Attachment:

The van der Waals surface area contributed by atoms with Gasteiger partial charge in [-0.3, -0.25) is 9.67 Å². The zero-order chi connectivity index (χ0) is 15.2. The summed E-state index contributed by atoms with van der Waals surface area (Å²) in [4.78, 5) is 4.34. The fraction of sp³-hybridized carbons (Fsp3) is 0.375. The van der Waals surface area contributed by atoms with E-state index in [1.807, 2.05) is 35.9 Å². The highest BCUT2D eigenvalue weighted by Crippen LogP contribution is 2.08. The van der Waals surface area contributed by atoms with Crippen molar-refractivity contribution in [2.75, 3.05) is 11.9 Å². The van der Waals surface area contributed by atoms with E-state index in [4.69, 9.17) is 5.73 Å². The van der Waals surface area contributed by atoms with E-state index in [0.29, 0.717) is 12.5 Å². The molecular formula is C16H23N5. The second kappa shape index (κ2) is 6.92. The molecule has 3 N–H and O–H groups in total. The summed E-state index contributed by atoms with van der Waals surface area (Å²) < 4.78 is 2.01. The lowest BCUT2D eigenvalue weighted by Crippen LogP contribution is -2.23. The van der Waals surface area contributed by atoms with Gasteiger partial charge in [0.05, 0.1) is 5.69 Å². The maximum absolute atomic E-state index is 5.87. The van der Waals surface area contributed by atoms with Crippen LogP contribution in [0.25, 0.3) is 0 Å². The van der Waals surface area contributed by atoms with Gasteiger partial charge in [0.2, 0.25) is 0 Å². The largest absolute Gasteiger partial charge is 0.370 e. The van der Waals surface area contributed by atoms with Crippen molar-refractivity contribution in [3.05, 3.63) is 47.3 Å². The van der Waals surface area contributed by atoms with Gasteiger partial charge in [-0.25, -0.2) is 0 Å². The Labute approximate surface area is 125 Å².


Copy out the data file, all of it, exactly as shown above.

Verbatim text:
The van der Waals surface area contributed by atoms with Gasteiger partial charge in [-0.3, -0.25) is 9.67 Å². The zero-order chi connectivity index (χ0) is 15.2. The summed E-state index contributed by atoms with van der Waals surface area (Å²) in [4.78, 5) is 4.34. The fraction of sp³-hybridized carbons (Fsp3) is 0.375. The van der Waals surface area contributed by atoms with E-state index in [1.807, 2.05) is 35.9 Å². The highest BCUT2D eigenvalue weighted by Crippen LogP contribution is 2.08. The van der Waals surface area contributed by atoms with Crippen molar-refractivity contribution in [2.75, 3.05) is 11.9 Å². The van der Waals surface area contributed by atoms with E-state index in [4.69, 9.17) is 5.73 Å². The van der Waals surface area contributed by atoms with E-state index in [0.29, 0.717) is 12.5 Å². The molecular formula is C16H23N5. The second kappa shape index (κ2) is 6.92. The molecule has 3 N–H and O–H groups in total. The summed E-state index contributed by atoms with van der Waals surface area (Å²) < 4.78 is 2.01. The lowest BCUT2D eigenvalue weighted by Crippen LogP contribution is -2.23. The van der Waals surface area contributed by atoms with Gasteiger partial charge in [0.05, 0.1) is 5.69 Å². The maximum absolute atomic E-state index is 5.87. The van der Waals surface area contributed by atoms with Crippen LogP contribution in [0.25, 0.3) is 0 Å². The van der Waals surface area contributed by atoms with Gasteiger partial charge in [0.2, 0.25) is 0 Å². The largest absolute Gasteiger partial charge is 0.370 e. The van der Waals surface area contributed by atoms with Crippen molar-refractivity contribution in [3.05, 3.63) is 47.3 Å². The van der Waals surface area contributed by atoms with Gasteiger partial charge in [-0.25, -0.2) is 0 Å². The Labute approximate surface area is 125 Å².